Chimney Moon: Mysterious Ruins of Llano Del Rio Socialist Colony (Night Sky Light Painting Photo)

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The desert holds many mysteries. One of these  mysteries is Llano Del Rio.

This old chimney is mostly what’s left of the hotel ruins, part of the 100 year old ruins of Llano del Rio Colony, a socialist utopian community, established in SE Antelope Valley in 1914. Llano del Rio was founded by Job Harriman, a young lawyer who almost won a bid for mayor of Los Angeles in 1911, obtaining over a third of the votes. Not trusting the political system to enact social change, Harriman founded the community out in the desert north of Los Angeles. The cooperative thrived, its population exceeding 1000, until their water supply was diverted by an earthquake fault. They had one of the country’s first Montessori schools, hosted a fertile intellectual and cultural climate, and had innovative low-cost housing, Social Security, minimum-wage pay, and universal health care services that predated the rest of the country by decades. Although Llano del Rio is today considered Western American history’s most important non-religious utopian community, there is unfortunately no protection for the site despite being a California Historic Landmark.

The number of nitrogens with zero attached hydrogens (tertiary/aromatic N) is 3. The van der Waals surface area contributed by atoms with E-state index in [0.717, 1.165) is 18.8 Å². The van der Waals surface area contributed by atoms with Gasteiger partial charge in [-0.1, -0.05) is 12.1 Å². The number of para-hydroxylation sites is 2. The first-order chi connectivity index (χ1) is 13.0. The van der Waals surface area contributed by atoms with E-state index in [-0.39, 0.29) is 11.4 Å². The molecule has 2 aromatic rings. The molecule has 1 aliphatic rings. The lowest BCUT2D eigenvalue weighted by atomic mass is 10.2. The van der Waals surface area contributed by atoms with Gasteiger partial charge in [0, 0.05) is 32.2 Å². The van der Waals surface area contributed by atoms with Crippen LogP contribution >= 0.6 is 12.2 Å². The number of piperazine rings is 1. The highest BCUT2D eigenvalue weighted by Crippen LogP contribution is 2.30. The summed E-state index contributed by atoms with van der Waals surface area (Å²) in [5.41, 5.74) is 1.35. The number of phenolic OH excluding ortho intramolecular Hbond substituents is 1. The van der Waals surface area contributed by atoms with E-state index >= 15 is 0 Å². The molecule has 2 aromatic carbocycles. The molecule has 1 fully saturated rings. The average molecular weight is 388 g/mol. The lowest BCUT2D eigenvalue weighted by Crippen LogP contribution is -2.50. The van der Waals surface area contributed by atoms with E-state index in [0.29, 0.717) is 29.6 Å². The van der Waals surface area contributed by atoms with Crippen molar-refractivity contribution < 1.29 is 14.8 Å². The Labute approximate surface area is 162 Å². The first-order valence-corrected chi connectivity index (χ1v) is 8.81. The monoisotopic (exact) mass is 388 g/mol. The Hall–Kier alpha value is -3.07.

Today, signs of decay abound at Llano Del Rio. Although a designated California landmark, the site rots, its grain silo tagged, broken glass and automobile debris everywhere. A 150 pound plaque designating the site as a Historical Landmark was erected in 1982, only to be stolen two weeks later. It’s never been replaced.

According to the LA Times, County officials and members of Llano Community Association have proposed a county park that would preserve the site and provide a historical display. There is fear that the area could be leveled by a developer.

But a park costs money, and the county does not have about half a million dollars that it would take. Even worse, the land where most of the substantial ruins are concentrated, including the hotel, commissary, bakery, post office, and horse barn, is owned by two doctors in Illinois, according to the LA Times. And unless the property is acquired, the ruins will continue to languish.

Title: Chimney Moon
Photographer: Ken Lee
Info: Nikon D7000, Tokina 11-16mm f/2.8. 109 second long exposure, f/8 ISO 200. “Light painted” the old hotel chimney with LED flashlight and speedlight with gel. The streaks of light on the right are car lights from the nearby highway.
Location: Llano Del Rio, California, USA

Equipment:  Nikon D7000, Tokina AT-X 116, Feisol tripod.

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